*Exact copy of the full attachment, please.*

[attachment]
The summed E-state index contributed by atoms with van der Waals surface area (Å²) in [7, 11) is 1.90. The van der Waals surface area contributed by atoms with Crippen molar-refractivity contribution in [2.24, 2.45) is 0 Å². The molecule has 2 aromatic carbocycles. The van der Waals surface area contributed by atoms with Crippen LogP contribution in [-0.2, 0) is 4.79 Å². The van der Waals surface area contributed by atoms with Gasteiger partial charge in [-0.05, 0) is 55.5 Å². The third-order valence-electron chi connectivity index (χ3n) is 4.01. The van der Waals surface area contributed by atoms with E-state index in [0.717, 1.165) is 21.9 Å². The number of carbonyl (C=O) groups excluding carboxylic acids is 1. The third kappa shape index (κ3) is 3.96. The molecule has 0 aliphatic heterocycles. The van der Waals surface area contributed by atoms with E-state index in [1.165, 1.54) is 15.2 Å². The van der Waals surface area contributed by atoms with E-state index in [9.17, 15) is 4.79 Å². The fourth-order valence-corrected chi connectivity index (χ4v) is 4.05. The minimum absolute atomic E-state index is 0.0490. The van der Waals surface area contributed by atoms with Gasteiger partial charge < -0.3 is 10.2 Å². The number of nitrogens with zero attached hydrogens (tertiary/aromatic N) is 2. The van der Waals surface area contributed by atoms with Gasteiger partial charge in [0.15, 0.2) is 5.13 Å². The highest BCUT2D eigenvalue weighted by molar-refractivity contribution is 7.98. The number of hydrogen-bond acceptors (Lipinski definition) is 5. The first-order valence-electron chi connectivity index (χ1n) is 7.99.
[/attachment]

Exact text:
The summed E-state index contributed by atoms with van der Waals surface area (Å²) in [7, 11) is 1.90. The van der Waals surface area contributed by atoms with Crippen molar-refractivity contribution in [2.24, 2.45) is 0 Å². The molecule has 2 aromatic carbocycles. The van der Waals surface area contributed by atoms with Crippen LogP contribution in [-0.2, 0) is 4.79 Å². The van der Waals surface area contributed by atoms with Gasteiger partial charge in [-0.05, 0) is 55.5 Å². The third-order valence-electron chi connectivity index (χ3n) is 4.01. The van der Waals surface area contributed by atoms with E-state index in [0.717, 1.165) is 21.9 Å². The number of carbonyl (C=O) groups excluding carboxylic acids is 1. The third kappa shape index (κ3) is 3.96. The molecule has 0 aliphatic heterocycles. The van der Waals surface area contributed by atoms with E-state index in [1.165, 1.54) is 15.2 Å². The van der Waals surface area contributed by atoms with E-state index in [9.17, 15) is 4.79 Å². The fourth-order valence-corrected chi connectivity index (χ4v) is 4.05. The minimum absolute atomic E-state index is 0.0490. The van der Waals surface area contributed by atoms with Gasteiger partial charge < -0.3 is 10.2 Å². The number of nitrogens with zero attached hydrogens (tertiary/aromatic N) is 2. The van der Waals surface area contributed by atoms with Gasteiger partial charge in [0.15, 0.2) is 5.13 Å². The highest BCUT2D eigenvalue weighted by molar-refractivity contribution is 7.98. The number of hydrogen-bond acceptors (Lipinski definition) is 5. The first-order valence-electron chi connectivity index (χ1n) is 7.99.